This week, the slow-motion trainwreck at the Columbus County Sheriff’s Office may have finally ended, as the embattled sheriff decided he’d had enough and resigned. Jody Greene had been under scrutiny and pressure to step down over comments he made in a recorded phone call where he stated he wanted an underling to fire all the black sheriff’s office employees, calling them “black bastards” because he suspected many of them supported his opponent.

Superior Court Judge Douglas Sasser suspended Greene in October while an investigation took place. But now, the local D.A., Jon David, said the State Bureau of Investigations has found more issues, and the racist phone recordings were just the “tip of the iceberg.” At least with his resignation, it appears the sheriff’s office can begin to rebuild trust with the 30% black county it’s meant to protect and serve.

Another chaotic situation is of course unfolding in our nation’s capitol, as Republicans are playing a game of chicken over whether or not California Congressman Kevin McCarthy should be the next speaker. N.C.’s own Dan Bishop is on the side of those who want new leadership, or at least concessions from the current GOP leaders.

But FOX News seems to have overstated his position, by quite a bit, saying in a Thursday article that Bishop was planning on retiring if McCarthy becomes speaker. Bishop’s spokesperson, Allie McCandless, immediately took to Twitter to make clear this was NOT the plan.

Danielle Battaglia, who reports on the capitol for McClatchy papers like the Charlotte Observer and the Raleigh News & Observer, backed up McCandless’s version of events, saying, “I was there for this interview with @RepDanBishop and his team is right. He absolutely did not say what is being alleged. Allie’s explanation is what he said.”

So, it looks like, even if D.C. is in chaos, N.C.’s 8th District likely will not also be thrown into chaos with the resignation of their congressman.

Lastly, Duke Energy had a press conference this week taking ownership of the Christmas blackouts. Some green-energy enthusiasts decided to take all the wrong lessons, though, actually blaming traditional power sources — like nuclear, coal, and natural gas — for the crisis, and suggesting we need MORE solar and wind power.

They think solar is the solution, even though the Duke spokesperson said, according to my CJ colleague Theresa Opeka, that “solar generation performed as expected but was not available to meet the peak demand since the peak occurred before sunrise.”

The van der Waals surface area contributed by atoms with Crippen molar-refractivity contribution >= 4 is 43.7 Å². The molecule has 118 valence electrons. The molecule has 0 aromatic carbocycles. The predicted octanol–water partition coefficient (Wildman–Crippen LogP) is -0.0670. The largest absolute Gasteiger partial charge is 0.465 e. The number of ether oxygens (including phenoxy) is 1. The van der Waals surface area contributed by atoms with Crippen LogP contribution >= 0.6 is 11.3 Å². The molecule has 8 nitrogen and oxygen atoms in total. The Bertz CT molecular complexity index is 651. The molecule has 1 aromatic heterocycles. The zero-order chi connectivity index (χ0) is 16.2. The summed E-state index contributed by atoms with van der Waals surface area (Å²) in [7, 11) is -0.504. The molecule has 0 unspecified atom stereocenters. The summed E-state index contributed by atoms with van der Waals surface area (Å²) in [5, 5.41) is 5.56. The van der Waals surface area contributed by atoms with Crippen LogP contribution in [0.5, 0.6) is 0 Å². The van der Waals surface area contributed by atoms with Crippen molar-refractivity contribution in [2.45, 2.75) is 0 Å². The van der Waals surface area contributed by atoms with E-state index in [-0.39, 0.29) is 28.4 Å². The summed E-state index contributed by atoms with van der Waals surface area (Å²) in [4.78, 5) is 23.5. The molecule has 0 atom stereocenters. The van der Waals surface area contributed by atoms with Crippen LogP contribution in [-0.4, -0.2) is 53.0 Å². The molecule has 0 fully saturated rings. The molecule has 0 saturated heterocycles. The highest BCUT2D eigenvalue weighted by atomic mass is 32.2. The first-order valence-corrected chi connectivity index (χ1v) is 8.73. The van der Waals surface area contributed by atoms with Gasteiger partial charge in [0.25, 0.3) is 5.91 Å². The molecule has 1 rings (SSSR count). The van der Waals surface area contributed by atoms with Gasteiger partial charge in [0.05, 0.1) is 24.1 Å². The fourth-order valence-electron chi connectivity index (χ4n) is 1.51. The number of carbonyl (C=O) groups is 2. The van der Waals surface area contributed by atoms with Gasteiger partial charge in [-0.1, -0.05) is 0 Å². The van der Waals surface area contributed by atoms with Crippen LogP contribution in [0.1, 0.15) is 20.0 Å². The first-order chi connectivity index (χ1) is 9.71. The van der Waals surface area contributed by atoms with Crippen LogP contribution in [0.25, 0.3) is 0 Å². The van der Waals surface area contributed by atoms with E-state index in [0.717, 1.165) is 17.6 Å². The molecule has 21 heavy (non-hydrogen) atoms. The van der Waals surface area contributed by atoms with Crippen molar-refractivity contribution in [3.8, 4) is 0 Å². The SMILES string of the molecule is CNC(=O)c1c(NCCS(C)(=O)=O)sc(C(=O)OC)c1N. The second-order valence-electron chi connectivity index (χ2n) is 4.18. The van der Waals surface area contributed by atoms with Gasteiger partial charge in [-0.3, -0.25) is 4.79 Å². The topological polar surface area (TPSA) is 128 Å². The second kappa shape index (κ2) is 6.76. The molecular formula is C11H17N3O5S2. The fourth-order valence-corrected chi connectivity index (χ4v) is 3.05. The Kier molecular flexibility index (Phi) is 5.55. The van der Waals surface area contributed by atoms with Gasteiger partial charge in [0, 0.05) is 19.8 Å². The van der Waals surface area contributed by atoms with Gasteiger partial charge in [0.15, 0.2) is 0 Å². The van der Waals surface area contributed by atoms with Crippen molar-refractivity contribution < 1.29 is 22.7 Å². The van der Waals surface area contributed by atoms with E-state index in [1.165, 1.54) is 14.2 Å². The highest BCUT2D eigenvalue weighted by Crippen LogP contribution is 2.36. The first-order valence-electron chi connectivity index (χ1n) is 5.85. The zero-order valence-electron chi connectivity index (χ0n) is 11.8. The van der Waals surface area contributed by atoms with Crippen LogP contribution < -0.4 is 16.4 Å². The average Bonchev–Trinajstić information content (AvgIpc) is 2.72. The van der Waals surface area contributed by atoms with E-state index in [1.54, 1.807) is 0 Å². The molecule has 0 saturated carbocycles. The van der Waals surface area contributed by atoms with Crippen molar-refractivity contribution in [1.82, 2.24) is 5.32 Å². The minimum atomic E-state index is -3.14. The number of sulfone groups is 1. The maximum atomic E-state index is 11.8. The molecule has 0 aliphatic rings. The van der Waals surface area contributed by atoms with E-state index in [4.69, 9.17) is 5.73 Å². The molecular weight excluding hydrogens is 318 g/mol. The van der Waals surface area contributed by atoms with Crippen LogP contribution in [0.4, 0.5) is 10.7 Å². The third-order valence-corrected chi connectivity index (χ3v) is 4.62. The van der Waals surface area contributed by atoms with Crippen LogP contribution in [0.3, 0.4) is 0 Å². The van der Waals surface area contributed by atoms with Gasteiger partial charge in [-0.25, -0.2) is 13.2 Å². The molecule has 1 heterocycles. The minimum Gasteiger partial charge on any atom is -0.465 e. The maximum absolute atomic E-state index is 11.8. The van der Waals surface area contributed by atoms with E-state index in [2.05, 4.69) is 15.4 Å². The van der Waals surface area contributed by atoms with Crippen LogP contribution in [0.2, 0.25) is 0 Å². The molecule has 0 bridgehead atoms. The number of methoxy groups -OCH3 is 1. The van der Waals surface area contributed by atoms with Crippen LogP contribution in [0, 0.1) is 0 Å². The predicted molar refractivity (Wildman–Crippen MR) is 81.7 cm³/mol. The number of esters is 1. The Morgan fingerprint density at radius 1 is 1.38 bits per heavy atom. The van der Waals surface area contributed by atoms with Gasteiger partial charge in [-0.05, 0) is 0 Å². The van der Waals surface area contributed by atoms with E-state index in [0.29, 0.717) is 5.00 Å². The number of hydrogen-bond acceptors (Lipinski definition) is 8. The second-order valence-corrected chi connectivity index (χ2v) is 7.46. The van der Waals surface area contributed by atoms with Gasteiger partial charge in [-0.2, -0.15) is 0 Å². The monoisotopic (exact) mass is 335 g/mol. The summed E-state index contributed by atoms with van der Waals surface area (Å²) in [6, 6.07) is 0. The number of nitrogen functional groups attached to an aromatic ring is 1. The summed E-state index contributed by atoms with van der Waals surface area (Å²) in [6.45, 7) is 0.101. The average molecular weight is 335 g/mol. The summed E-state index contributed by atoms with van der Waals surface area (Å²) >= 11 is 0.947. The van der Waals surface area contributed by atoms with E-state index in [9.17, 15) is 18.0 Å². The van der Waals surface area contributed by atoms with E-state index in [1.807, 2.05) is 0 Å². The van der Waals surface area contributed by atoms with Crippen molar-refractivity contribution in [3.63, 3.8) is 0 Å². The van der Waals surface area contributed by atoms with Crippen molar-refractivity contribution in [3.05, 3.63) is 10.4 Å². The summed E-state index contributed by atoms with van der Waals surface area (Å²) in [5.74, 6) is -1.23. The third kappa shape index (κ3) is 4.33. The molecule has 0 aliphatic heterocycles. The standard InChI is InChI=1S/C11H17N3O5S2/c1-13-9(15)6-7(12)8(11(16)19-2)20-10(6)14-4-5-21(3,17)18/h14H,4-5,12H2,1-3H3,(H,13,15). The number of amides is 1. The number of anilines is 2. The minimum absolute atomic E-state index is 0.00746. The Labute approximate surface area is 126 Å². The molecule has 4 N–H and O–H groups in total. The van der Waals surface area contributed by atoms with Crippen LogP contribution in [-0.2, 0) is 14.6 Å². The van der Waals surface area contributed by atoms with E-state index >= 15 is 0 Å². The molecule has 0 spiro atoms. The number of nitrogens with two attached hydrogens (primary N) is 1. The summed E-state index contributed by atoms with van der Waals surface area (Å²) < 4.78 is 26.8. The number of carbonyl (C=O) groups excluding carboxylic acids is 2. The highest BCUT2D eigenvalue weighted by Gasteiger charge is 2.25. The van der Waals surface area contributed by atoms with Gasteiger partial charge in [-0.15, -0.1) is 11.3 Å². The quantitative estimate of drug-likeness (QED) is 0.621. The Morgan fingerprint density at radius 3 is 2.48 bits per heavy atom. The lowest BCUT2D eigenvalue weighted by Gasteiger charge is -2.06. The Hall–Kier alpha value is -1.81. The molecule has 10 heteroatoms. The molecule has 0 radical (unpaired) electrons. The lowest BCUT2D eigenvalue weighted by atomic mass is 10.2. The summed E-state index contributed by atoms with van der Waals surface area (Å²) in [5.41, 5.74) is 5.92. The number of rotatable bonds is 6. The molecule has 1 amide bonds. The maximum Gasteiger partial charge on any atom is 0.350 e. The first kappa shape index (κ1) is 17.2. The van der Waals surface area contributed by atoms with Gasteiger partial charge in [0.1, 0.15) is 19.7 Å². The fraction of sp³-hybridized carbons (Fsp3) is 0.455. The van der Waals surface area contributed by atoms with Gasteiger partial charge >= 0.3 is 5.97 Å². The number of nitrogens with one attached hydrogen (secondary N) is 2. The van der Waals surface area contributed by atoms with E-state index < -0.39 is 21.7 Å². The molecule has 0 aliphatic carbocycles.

Ah yes, the sun does need to be up for solar to help out, just like the wind needs to be blowing for wind turbines. But you can also see in the chart below, shared by JLF’s Andre Beliveau, that solar contributes barely a blip, despite all the investments Duke has been pressured to make, and most of their impact was in the brief window between 10 a.m. and 2 p.m.

You can see that little yellow line rising with the sun and setting again, producing no electricity when people needed it in the cold of night. Even if you cover the state in these panels, North Carolina would need to either maintain a second power-generating system using the tradition sources in order to fill in the gaps, or create a massive battery system to store energy created during those sunny and windy moments. Both options are pricey and inefficient to say the least.

What did exceptionally well during the blackouts was nuclear, the solid purple line at the top of the chart, which was so steady it looks like part of the chart’s x-axis. It was very reliable, very productive, and, if you’re worried about CO2, isn’t a fossil fuel. Why don’t we get some more of that maybe?

Just think of all the time, energy, and resources Duke Energy has been forced to dedicate to massive solar and wind projects, when they could be building more nuclear plants. Maybe we should just start calling them “greenouts” to drive home the point on their true cause, especially since we are likely to see more of these grid failures in the near future.